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Monday, March 25, 2019
MILAN, Aug 21 2015 (IPS) - She only turned nine last June. But Mahra Mustafa has become a celebrity at the Expo Milan. She stars as Sara in ‘The Family Tree’, a short film on the UAE’s heritage being screened at the United Arab Emirates pavilion. Sara is in fact the face of young, dynamic and innovative Emirates.
Thousands of Italians and foreign visitors, who throng the UAE pavilion day in and day out, are enchanted by the 12-metre tall sinuous rippled walls that provide an unforgettable experience and give an idea of what the Emirates would offer during the Dubai Expo in 2020.
The Dubai Expo from Oct 20, 2020 through Apr 10, 2021, will launch the UAE’s Golden Jubilee celebration and “serve as a springboard from which to inaugurate a progressive and sustainable vision for the coming decades”, according to information posted on its website.
The organisers proudly announce: “This will be the first time that a World Expo is staged in the Middle East, North Africa and South Asia (MENASA) region.”
While Expo Milan from May 1 to Oct 31 is focussing on ‘Feeding the Planet, Energy for Life’, Dubai’s World Expo will have ‘Connecting Minds, Creating the Future’ as its theme, echoing the powerful spirit of partnership and co-operation that has driven the UAE’s success in pioneering new paths of development and innovation, the organisers say.
“Through this theme, Expo 2020 Dubai will serve as a catalyst, connecting minds from around the world and inspiring participants to mobilise around shared challenges during a World Expo of unprecedented global scope,” the organisers add.
As compared to Expo Milan, which expects to welcome 20 million visitors during six months, Expo 2020 Dubai awaits 25 million visits, 70 per cent from abroad – if only to feel and experience Sara’s ‘The Family Tree’.
“People got so excited seeing movies on Dubai, the feedback we got was that people want to visit before Expo 2020,” ‘The National’, UAE’s English-language publication, quoted Amal Al Kuwaiti, a contract engineer with the Abu Dhabi Distribution Company who worked as a volunteer at the UAE pavilion in Milan.
The architects worked closely with the UAE’s National Media Council to create the pavilion and connect it to the Milan theme of Feeding the Planet, Energy for Life, notes The National.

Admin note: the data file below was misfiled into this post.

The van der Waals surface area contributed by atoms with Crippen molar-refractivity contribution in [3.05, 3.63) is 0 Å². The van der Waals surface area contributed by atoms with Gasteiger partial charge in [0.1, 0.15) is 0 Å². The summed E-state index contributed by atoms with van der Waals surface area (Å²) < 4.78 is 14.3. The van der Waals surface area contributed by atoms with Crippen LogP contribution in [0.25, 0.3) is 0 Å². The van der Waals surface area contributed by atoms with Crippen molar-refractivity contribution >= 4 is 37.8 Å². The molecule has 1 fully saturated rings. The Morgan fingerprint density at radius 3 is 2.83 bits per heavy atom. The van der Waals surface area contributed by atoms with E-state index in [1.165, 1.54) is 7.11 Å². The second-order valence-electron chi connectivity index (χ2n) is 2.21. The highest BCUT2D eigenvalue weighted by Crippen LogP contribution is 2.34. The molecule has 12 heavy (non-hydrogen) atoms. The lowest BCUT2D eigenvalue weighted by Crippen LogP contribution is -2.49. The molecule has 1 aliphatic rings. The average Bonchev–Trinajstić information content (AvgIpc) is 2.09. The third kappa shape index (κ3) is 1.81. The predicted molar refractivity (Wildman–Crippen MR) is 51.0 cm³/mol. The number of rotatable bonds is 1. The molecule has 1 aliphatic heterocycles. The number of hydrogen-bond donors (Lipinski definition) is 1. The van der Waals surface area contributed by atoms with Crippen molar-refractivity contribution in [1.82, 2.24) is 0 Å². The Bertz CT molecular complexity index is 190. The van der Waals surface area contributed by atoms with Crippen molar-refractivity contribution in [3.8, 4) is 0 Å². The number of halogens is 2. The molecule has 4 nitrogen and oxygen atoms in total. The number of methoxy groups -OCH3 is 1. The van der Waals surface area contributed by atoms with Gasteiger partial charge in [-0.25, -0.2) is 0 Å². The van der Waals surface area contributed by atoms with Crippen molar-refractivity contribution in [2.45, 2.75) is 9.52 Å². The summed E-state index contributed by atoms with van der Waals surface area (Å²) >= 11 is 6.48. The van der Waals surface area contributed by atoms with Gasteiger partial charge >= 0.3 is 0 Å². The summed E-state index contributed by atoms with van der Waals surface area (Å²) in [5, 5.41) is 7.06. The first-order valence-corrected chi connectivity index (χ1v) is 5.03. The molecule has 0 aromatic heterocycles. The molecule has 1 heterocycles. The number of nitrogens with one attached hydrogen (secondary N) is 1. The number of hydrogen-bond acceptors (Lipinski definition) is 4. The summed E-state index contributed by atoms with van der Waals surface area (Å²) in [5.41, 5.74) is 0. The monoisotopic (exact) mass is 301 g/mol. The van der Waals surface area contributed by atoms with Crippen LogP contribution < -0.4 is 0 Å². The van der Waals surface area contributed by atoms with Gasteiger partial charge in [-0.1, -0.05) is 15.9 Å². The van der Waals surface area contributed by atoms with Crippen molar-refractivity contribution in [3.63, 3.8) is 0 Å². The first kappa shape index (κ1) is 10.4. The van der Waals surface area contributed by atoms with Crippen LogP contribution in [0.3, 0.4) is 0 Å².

“Many were surprised to see the country with not much water, how people searched for food. Then suddenly they see videos of the Burj Khalifa (a skyscraper in Dubai) and they are thrilled. Even people who have been to Dubai long ago want to see the changes,” he added.
“People get mesmerised with how the UAE has grown from facing challenges like lack of water, coping with heat, humidity, lack of natural resources and still managed to create beautiful cities and communities,” Nawal Al Hosany, director of sustainability at Masdar, told The National newspaper. He was involved in building the UAE pavilion.
Describing the highlights of the ‘The Family Tree’, the Gulf News writes: Sara is transported back in time, during the generation of her grandparents. Sara gets to live and witness what life was like before modernisation and development in the area, living in the harsh desert conditions, facing many challenges such as finding food and water, and dealing with sandstorms and wild animals.
“The movie’s special effects, story, and professional direction is on par with any Hollywood major production,” claims the Gulf News with some justification.
It is not only the film but also Sara’s rap song that ties in to the Milan Expo theme of Feeding the Planet, Energy for Life: “We have land and food and energy/The sun, the sand and the big blue sea/The people, the animals/I’m beginning to see/Are all interconnected like a tapestry . . .”
The song is for sale on iTunes and the proceeds are going to victims of Nepal’s earthquakes.
When the film The Family Tree ends, visitors are invited to switch to an interactive ‘Future Talk’, with the presentation being delivered by Sara. The main message of the talk is to encourage people to live their lives in a more sustainable and energy-friendly manner, so that we can have a better future in feeding the planet.
The UAE pavilion also highlights the importance of date palms, a major component of Emirati culture and tradition. The exhibition, ‘The Secret Life of Date Palms’, informs about the date palm features, its form, fruit, hydration, metamorphosis, shade and shadow. As part of the exhibition visitors also get to experience and see the date palms for themselves, with an oasis garden and date palm trees present at the pavilion.
Walking along the sinuous rippled walls, visitors pass by 12 media cubes. These refer to 12 challenges the UAE faces in respect of land, energy, water and food. Then follow the 12 media cubes with 12 solutions. One of the challenges the Emirates face is that it barely gets any rain, and so the solution in providing clean drinking water to its population is through new methods of desalinated seawater using renewable energy.
The media cubes also offer visitors an insight into the UAE and its culture, with five short Discovery films about the UAE. ‘Flavors of the Emirates’ is a short film about the traditional and cultural foods of the UAE.
Another short film, “Helping Feed the Planet”, touches on the UAE’s generous contribution in giving aid to 140 countries around the world, with the short movie going to Ethiopia where schoolchildren are provided with healthy food thanks to a programme funded and organised by Dubai Cares.
Emiratis acting as volunteers and ambassadors at the pavilion are also present to help guide and further explain the culture and history of the UAE, making the tour as interactive as possible for visitors.
Edited by Kitty Stapp
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